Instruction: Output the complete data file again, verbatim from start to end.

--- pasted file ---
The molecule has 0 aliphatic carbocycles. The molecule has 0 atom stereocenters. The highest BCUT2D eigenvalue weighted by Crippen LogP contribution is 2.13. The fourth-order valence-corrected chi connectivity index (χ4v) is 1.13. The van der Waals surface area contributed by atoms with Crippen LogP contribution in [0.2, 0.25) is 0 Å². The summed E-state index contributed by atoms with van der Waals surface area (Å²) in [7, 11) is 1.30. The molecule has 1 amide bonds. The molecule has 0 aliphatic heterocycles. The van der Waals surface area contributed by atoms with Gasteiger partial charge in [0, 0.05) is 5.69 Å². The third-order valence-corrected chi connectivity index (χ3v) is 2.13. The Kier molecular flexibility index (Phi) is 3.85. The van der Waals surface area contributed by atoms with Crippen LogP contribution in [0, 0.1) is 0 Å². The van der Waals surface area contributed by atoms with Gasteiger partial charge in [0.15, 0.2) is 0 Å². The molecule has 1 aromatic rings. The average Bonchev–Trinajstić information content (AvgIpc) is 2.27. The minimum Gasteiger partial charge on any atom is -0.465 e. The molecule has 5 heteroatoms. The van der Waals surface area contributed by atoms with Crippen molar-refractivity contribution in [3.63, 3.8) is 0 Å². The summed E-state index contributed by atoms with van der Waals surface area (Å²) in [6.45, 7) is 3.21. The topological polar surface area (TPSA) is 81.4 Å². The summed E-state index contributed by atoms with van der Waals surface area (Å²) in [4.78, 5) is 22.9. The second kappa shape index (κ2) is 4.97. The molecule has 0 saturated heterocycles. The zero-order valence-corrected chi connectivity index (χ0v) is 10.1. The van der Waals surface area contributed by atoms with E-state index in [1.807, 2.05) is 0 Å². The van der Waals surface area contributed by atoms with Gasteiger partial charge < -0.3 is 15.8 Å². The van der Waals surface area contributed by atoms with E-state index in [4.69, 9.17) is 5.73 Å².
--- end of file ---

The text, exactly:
The molecule has 0 aliphatic carbocycles. The molecule has 0 atom stereocenters. The highest BCUT2D eigenvalue weighted by Crippen LogP contribution is 2.13. The fourth-order valence-corrected chi connectivity index (χ4v) is 1.13. The van der Waals surface area contributed by atoms with Crippen LogP contribution in [0.2, 0.25) is 0 Å². The summed E-state index contributed by atoms with van der Waals surface area (Å²) in [7, 11) is 1.30. The molecule has 1 amide bonds. The molecule has 0 aliphatic heterocycles. The van der Waals surface area contributed by atoms with Gasteiger partial charge in [0, 0.05) is 5.69 Å². The third-order valence-corrected chi connectivity index (χ3v) is 2.13. The Kier molecular flexibility index (Phi) is 3.85. The van der Waals surface area contributed by atoms with Crippen LogP contribution in [0, 0.1) is 0 Å². The van der Waals surface area contributed by atoms with Gasteiger partial charge in [0.15, 0.2) is 0 Å². The molecule has 1 aromatic rings. The average Bonchev–Trinajstić information content (AvgIpc) is 2.27. The minimum Gasteiger partial charge on any atom is -0.465 e. The molecule has 5 heteroatoms. The van der Waals surface area contributed by atoms with Crippen molar-refractivity contribution in [3.63, 3.8) is 0 Å². The summed E-state index contributed by atoms with van der Waals surface area (Å²) in [6.45, 7) is 3.21. The topological polar surface area (TPSA) is 81.4 Å². The summed E-state index contributed by atoms with van der Waals surface area (Å²) in [4.78, 5) is 22.9. The second kappa shape index (κ2) is 4.97. The molecule has 0 saturated heterocycles. The zero-order valence-corrected chi connectivity index (χ0v) is 10.1. The van der Waals surface area contributed by atoms with E-state index in [1.807, 2.05) is 0 Å². The van der Waals surface area contributed by atoms with Gasteiger partial charge < -0.3 is 15.8 Å². The van der Waals surface area contributed by atoms with E-state index in [4.69, 9.17) is 5.73 Å².